Ketamine-Induced Toxicity in Neurons Differentiated from Neural Stem Cells
- 937 Downloads
Ketamine is used as a general anesthetic, and recent data suggest that anesthetics can cause neuronal damage when exposure occurs during development. The precise mechanisms are not completely understood. To evaluate the degree of ketamine-induced neuronal toxicity, neural stem cells were isolated from gestational day 16 rat fetuses. On the eighth day in culture, proliferating neural stem cells were exposed for 24 h to ketamine at 1, 10, 100, and 500 μM. To determine the effect of ketamine on differentiated stem cells, separate cultures of neural stem cells were maintained in transition medium (DIV 6) for 1 day and kept in differentiation medium for another 3 days. Differentiated neural cells were exposed for 24 h to 10 μM ketamine. Markers of cellular proliferation and differentiation, mitochondrial health, cell death/damage, and oxidative damage were monitored to determine: (1) the effects of ketamine on neural stem cell proliferation and neural stem cell differentiation; (2) the nature and degree of ketamine-induced toxicity in proliferating neural stem cells and differentiated neural cells; and (3) to provide information regarding receptor expression and possible mechanisms underlying ketamine toxicity. After ketamine exposure at a clinically relevant concentration (10 μM), neural stem cell proliferation was not significantly affected and oxidative DNA damage was not induced. No significant effect on mitochondrial viability (3-(4,5-dimethylthiazole-2-yl)-2,5-diphenyltetrazolium bromide (MTT) assay) in neural stem cell cultures (growth medium) was observed at ketamine concentrations up to 500 μM. However, quantitative analysis shows that the number of differentiated neurons was substantially reduced in 10 μM ketamine-exposed cultures in differentiation medium, compared with the controls. No significant changes in the number of GFAP-positive astrocytes and O4-positive oligodendrocytes (in differentiation medium) were detected from ketamine-exposed cultures. The discussion focuses on: (1) the doses and time-course over which ketamine is associated with damage of neural cells; (2) how ketamine directs or signals neural stem cells/neural cells to undergo apoptosis or necrosis; (3) how functional neuronal transmitter receptors affect neurotoxicity induced by ketamine; and (4) advantages of using neural stem cell models to study critical issues related to ketamine anesthesia.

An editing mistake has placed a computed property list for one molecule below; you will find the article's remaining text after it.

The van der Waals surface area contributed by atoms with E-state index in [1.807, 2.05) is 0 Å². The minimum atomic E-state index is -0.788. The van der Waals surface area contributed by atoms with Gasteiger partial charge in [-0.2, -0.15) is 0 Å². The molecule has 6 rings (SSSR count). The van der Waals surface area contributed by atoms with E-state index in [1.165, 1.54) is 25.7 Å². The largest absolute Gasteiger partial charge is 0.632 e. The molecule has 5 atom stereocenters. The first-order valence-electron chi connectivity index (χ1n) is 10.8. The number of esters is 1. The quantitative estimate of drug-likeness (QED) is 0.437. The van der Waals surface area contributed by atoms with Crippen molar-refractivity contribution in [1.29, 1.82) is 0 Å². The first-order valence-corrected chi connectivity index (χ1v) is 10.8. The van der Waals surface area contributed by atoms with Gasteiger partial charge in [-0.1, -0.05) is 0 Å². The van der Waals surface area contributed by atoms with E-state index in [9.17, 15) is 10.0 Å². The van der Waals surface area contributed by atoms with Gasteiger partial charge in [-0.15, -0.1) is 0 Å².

KeywordsKetamine N-methyl-D-aspartate (NMDA) receptors Development Differentiation Neurons Neurodegeneration
Central nervous system
Dulbecco’s modified Eagle’s medium
Enzyme-linked immunosorbant assay
Terminal deoxynucleotidyl transferase (TdT)-mediated deoxyuridine triphosphate (dUTP) nick end labeling
No external funding and no competing interests declared.
This document has been reviewed in accordance with United States Food and Drug Administration (FDA) policy and approved for publication. Approval does not signify that the contents necessarily reflect the position or opinions of the FDA. The findings and conclusions in this report are those of the authors and do not necessarily represent the views of the FDA.
- 11.Scallet AC, Schmued LC, Slikker W Jr, Grunberg N, Faustino PJ, Davis H, Lester D, Pine PS et al (2004) Developmental neurotoxicity of ketamine: morphometric confirmation, exposure parameters, and multiple fluorescent labeling of apoptotic neurons. Toxicol Sci : Off J Soc Toxicol 81(2):364–370. doi: 10.1093/toxsci/kfh224 CrossRefGoogle Scholar
- 15.Zou X, Patterson TA, Divine RL, Sadovova N, Zhang X, Hanig JP, Paule MG, Slikker W Jr et al (2009) Prolonged exposure to ketamine increases neurodegeneration in the developing monkey brain. Int J Dev Neurosci : Off J Int Soc Dev Neurosci 27(7):727–731. doi: 10.1016/j.ijdevneu.2009.06.010 CrossRefGoogle Scholar
- 18.Amy L, Inselman CW, Fang L, and Hansen DK (2014) Handbook of nanotoxicology, nanomedicine and stem cell use in toxicology. Stem cells in toxicity testing in part three: stem cell toxicology. Wiley. doi: 10.1002/9781118856017
- 22.Johnson KM, Phillips M, Wang C, Kevetter GA (1998) Chronic phencyclidine induces behavioral sensitization and apoptotic cell death in the olfactory and piriform cortex. J Neurosci Res 52(6):709–722. doi: 10.1002/(SICI)1097-4547(19980615)52:6<709::AID-JNR10>3.0.CO;2-U CrossRefPubMedGoogle Scholar
- 23.Barreto-Chang OL, Dolmetsch RE (2009) Calcium imaging of cortical neurons using Fura-2 AM. J Vis Exp (23). doi: 10.3791/1067
- 24.Jevtovic-Todorovic V, Hartman RE, Izumi Y, Benshoff ND, Dikranian K, Zorumski CF, Olney JW, Wozniak DF (2003) Early exposure to common anesthetic agents causes widespread neurodegeneration in the developing rat brain and persistent learning deficits. J Neurosci : Off J Soc Neurosci 23(3):876–882Google Scholar
- 25.Paule MG, Li M, Allen RR, Liu F, Zou X, Hotchkiss C, Hanig JP, Patterson TA et al (2011) Ketamine anesthesia during the first week of life can cause long-lasting cognitive deficits in rhesus monkeys. Neurotoxicol Teratol 33(2):220–230. doi: 10.1016/j.ntt.2011.01.001 PubMedCentralCrossRefPubMedGoogle Scholar
- 28.Wang C, Sadovova N, Hotchkiss C, Fu X, Scallet AC, Patterson TA, Hanig J, Paule MG et al (2006) Blockade of N-methyl-D-aspartate receptors by ketamine produces loss of postnatal day 3 monkey frontal cortical neurons in culture. Toxicol Sci : Off J Soc Toxicol 91(1):192–201. doi: 10.1093/toxsci/kfj144 CrossRefGoogle Scholar